6. I think it totally depends on the cat and the environment. I’ve always had indoor/outdoor cats. They’ve all lived long and happy lives and I can’t imagine them not being allowed to climb, explore, run and chase things outside. I know I’d be devastated if something happened to my cat, but at the same time I know she’d be devastated if I locked her indoors. Gina comes and goes every few hours, happy as can be:)

    When I was first looking to adopt a cat, many rescues would not adopt a cat to me if I checked indoor/outdoor and I was shocked. I guess they are wary of people just throwing the cat outside and not caring about it anymore, but who’s to say I wouldn’t give a wonderful loving home?

    1. Lindsay Stordahl

      Yep, it definitely depends on the cat and the environment. I would not allow cats to roam outdoors where I live today.

      1. I know what you mean. When I take Gina to my mom’s house I don’t let her outside because there are too many animals who will eat her out there. Though she does spend a lot of time climbing the screens and meowing and the door. Was it hard for you cats to transition to indoor living?

        1. Only one of my cats used to be allowed outside. Since he is so obsessed with food, he is fine staying indoors all the time. He doesn’t want to miss out on any crumbs! It’s nice, though, since the “outside world” is nothing new to him we can take him out on the patio with us in the summer and he has no desire to run off. It’s like he thinks “been there, done that.”

          It’s our other cat we have to worry about, since he has never had full freedom. He is more fascinated with the big, wide world.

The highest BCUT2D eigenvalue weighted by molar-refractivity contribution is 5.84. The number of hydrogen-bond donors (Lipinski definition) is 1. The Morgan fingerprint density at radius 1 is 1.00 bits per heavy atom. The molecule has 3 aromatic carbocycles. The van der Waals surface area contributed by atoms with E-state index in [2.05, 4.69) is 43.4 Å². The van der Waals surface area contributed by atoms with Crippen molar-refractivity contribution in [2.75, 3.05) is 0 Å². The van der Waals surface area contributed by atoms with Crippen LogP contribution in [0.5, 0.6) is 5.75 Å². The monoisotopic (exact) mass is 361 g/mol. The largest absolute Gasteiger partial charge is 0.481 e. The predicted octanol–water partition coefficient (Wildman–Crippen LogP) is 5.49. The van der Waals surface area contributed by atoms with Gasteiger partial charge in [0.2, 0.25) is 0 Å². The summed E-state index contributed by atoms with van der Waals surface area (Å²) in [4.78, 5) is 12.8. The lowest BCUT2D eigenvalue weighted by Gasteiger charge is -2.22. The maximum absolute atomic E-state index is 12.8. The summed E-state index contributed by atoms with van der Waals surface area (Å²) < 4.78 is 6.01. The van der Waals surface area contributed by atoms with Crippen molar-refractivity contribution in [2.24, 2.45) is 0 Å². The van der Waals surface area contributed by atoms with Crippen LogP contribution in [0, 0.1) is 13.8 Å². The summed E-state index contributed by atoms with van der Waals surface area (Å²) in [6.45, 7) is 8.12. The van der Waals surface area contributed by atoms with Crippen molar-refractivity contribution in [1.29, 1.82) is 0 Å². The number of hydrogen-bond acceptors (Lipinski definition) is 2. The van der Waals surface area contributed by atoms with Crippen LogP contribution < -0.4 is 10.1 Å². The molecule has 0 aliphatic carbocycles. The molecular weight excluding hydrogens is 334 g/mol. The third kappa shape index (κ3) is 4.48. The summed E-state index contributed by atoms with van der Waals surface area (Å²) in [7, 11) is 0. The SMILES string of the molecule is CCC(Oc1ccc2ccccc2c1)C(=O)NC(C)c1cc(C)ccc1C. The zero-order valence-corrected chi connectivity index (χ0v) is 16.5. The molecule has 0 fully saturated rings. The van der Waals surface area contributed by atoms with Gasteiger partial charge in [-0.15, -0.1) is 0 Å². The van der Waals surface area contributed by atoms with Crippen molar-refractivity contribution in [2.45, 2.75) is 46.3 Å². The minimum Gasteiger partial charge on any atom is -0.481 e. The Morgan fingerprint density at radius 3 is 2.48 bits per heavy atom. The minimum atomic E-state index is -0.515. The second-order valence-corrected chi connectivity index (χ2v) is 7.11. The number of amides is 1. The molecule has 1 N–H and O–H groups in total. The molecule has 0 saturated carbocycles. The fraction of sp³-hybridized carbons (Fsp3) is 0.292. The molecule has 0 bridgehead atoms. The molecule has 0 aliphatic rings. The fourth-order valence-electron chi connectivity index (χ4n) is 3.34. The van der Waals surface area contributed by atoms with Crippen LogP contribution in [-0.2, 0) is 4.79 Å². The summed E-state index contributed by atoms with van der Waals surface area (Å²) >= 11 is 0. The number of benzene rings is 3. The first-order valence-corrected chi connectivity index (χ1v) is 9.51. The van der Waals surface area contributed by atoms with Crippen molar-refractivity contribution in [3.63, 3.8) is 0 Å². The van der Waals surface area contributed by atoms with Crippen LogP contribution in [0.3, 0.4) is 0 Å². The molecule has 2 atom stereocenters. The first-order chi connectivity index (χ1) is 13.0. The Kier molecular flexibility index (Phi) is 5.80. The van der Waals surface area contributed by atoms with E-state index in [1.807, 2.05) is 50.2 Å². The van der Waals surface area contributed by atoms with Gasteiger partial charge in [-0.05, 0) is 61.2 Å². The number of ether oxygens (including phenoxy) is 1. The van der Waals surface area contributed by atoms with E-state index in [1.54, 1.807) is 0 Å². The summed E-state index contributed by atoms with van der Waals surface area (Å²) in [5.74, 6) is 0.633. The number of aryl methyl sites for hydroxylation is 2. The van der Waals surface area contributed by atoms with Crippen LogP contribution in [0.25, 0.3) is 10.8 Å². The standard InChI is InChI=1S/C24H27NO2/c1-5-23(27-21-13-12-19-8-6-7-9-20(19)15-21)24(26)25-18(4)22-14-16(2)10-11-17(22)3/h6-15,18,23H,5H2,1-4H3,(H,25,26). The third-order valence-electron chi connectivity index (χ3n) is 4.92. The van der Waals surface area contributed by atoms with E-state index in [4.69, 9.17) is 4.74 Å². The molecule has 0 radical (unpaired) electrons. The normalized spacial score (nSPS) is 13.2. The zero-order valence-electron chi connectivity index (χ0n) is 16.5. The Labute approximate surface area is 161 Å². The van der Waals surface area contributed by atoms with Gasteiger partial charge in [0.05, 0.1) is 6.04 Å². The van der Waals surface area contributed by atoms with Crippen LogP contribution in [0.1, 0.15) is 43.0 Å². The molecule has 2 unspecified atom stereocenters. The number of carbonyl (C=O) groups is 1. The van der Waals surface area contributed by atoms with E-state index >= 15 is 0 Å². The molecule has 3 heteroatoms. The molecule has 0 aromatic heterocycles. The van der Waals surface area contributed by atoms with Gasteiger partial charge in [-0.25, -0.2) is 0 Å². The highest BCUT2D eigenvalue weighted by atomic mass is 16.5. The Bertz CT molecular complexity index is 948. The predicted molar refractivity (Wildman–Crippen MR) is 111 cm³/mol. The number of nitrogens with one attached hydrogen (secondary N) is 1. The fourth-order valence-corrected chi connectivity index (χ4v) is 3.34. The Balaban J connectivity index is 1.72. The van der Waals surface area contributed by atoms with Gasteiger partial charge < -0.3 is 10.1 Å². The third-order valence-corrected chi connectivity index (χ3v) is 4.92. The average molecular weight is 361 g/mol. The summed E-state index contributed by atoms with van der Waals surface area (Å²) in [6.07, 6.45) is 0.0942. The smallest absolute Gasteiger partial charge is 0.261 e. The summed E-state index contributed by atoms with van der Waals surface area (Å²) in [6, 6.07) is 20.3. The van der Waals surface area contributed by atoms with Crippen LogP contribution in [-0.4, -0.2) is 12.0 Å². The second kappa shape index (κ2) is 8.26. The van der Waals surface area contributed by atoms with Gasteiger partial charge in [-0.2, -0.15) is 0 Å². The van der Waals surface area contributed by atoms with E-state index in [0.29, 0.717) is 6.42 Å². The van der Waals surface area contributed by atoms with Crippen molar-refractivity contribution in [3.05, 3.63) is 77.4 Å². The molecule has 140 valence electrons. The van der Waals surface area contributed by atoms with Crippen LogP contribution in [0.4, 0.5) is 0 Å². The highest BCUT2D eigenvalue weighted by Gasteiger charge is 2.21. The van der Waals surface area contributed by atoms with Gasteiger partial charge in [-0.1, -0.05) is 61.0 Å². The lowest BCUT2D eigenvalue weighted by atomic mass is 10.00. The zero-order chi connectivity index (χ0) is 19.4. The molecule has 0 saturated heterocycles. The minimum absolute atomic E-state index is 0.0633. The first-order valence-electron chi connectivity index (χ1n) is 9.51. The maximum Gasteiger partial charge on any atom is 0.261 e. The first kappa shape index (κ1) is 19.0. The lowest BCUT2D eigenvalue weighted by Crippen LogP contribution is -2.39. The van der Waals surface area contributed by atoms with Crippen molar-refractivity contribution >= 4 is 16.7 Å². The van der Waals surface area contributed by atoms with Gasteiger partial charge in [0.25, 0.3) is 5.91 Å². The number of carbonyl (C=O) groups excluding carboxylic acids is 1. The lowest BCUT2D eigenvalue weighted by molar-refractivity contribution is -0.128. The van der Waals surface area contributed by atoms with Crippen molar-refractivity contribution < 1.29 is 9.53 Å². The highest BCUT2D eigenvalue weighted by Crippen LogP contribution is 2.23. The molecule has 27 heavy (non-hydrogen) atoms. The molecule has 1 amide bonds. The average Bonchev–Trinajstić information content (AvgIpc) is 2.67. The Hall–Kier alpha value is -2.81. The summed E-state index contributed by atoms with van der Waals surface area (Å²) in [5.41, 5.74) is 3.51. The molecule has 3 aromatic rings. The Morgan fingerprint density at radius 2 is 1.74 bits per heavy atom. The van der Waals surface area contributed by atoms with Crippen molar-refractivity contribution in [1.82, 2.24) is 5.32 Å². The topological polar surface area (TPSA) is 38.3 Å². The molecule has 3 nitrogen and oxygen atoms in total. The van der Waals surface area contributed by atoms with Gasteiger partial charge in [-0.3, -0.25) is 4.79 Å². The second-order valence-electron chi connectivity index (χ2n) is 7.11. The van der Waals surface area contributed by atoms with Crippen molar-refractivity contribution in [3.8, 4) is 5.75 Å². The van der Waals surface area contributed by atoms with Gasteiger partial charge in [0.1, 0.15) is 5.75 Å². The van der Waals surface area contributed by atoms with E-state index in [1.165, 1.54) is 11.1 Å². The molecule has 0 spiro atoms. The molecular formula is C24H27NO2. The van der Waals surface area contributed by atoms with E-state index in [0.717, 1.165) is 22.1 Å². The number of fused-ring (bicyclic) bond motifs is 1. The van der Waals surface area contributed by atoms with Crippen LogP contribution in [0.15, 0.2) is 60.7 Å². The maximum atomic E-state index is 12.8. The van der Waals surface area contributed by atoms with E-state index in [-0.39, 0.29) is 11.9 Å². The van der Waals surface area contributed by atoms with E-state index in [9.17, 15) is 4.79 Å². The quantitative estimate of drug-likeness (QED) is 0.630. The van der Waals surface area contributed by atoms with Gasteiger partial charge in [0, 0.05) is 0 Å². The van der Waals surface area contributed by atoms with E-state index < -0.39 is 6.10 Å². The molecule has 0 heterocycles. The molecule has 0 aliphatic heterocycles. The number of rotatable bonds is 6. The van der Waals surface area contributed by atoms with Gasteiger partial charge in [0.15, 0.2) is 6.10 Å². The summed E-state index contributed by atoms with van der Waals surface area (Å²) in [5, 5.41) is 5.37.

7. I disagree. Letting a cat outdoors is setting them up to get injured, killed, tortured, or picked up by animal control – In which case, most shelters/animal control will not return a cat that has been picked up multiple times, no matter how good your intentions are.

    How do you ensure the cat isn’t going to leave your yard? How are you sure the cat isn’t eating something toxic? Attacking other cats? Terrorizing other homes? Befriending people with bad intentions?

  8. A responsible owner should make an individual decision based on their cat and were they live. You made some good points, although I disagree with most of what you said. I’m sure most people would not let their cat out if the area was dangerous or their cat was likely to be “picked up.” The part about “terrorizing other homes” I found really hard to picture. Just my 2 cents. My cat was found abandoned in an alley as a kitten and now lives a happy life inside and out in the country. He’s very street smart, and although I sometimes worry, I know he’s a free spirit and would never be happy confined.

  9. I have decided the most unacceptable risk to our previously stray cats is that I do not want them eating dry cat food from well meaning neighbors who are feeding community cats. If we have a cat that will stay away from the food or stay in the yard, they are allowed outside part of the time. We also need the city to help us get the community cats spayed or neutered to reduce the chance of fights. After a friend’s cat became diabetic from eating prescription diet kibble I don’t want to see that happen to any other cats. I do feed the community cats canned food if they are willing to eat it, but it can’t be left out when it’s below freezing or during the summer.